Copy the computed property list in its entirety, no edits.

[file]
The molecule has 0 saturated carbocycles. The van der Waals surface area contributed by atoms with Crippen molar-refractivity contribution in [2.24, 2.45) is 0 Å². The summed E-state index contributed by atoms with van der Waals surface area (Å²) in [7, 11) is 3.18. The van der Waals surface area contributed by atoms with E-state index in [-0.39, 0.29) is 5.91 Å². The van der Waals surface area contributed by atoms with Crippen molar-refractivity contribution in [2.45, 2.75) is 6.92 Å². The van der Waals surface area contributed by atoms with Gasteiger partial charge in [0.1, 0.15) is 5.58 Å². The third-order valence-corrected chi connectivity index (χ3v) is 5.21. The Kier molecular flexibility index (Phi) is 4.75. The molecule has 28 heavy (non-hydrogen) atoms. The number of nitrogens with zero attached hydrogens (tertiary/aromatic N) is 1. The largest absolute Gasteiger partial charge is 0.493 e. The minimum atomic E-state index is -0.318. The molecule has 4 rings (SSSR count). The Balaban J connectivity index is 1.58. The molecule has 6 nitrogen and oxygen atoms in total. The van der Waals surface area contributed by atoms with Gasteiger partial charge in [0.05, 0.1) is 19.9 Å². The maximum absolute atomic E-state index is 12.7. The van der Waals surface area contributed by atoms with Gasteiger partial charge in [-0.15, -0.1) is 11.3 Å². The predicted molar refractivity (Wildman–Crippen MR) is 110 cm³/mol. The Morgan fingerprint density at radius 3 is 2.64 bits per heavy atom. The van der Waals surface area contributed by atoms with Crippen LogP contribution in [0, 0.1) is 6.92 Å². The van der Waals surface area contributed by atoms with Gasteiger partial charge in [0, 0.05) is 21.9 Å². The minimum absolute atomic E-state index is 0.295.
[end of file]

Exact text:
The molecule has 0 saturated carbocycles. The van der Waals surface area contributed by atoms with Crippen molar-refractivity contribution in [2.24, 2.45) is 0 Å². The summed E-state index contributed by atoms with van der Waals surface area (Å²) in [7, 11) is 3.18. The van der Waals surface area contributed by atoms with E-state index in [-0.39, 0.29) is 5.91 Å². The van der Waals surface area contributed by atoms with Crippen molar-refractivity contribution in [2.45, 2.75) is 6.92 Å². The van der Waals surface area contributed by atoms with Gasteiger partial charge in [0.1, 0.15) is 5.58 Å². The third-order valence-corrected chi connectivity index (χ3v) is 5.21. The Kier molecular flexibility index (Phi) is 4.75. The molecule has 28 heavy (non-hydrogen) atoms. The number of nitrogens with zero attached hydrogens (tertiary/aromatic N) is 1. The largest absolute Gasteiger partial charge is 0.493 e. The minimum atomic E-state index is -0.318. The molecule has 4 rings (SSSR count). The Balaban J connectivity index is 1.58. The molecule has 6 nitrogen and oxygen atoms in total. The van der Waals surface area contributed by atoms with Gasteiger partial charge in [0.05, 0.1) is 19.9 Å². The maximum absolute atomic E-state index is 12.7. The van der Waals surface area contributed by atoms with Gasteiger partial charge in [-0.15, -0.1) is 11.3 Å². The predicted molar refractivity (Wildman–Crippen MR) is 110 cm³/mol. The Morgan fingerprint density at radius 3 is 2.64 bits per heavy atom. The van der Waals surface area contributed by atoms with Crippen LogP contribution in [0, 0.1) is 6.92 Å². The van der Waals surface area contributed by atoms with Gasteiger partial charge in [0, 0.05) is 21.9 Å². The minimum absolute atomic E-state index is 0.295.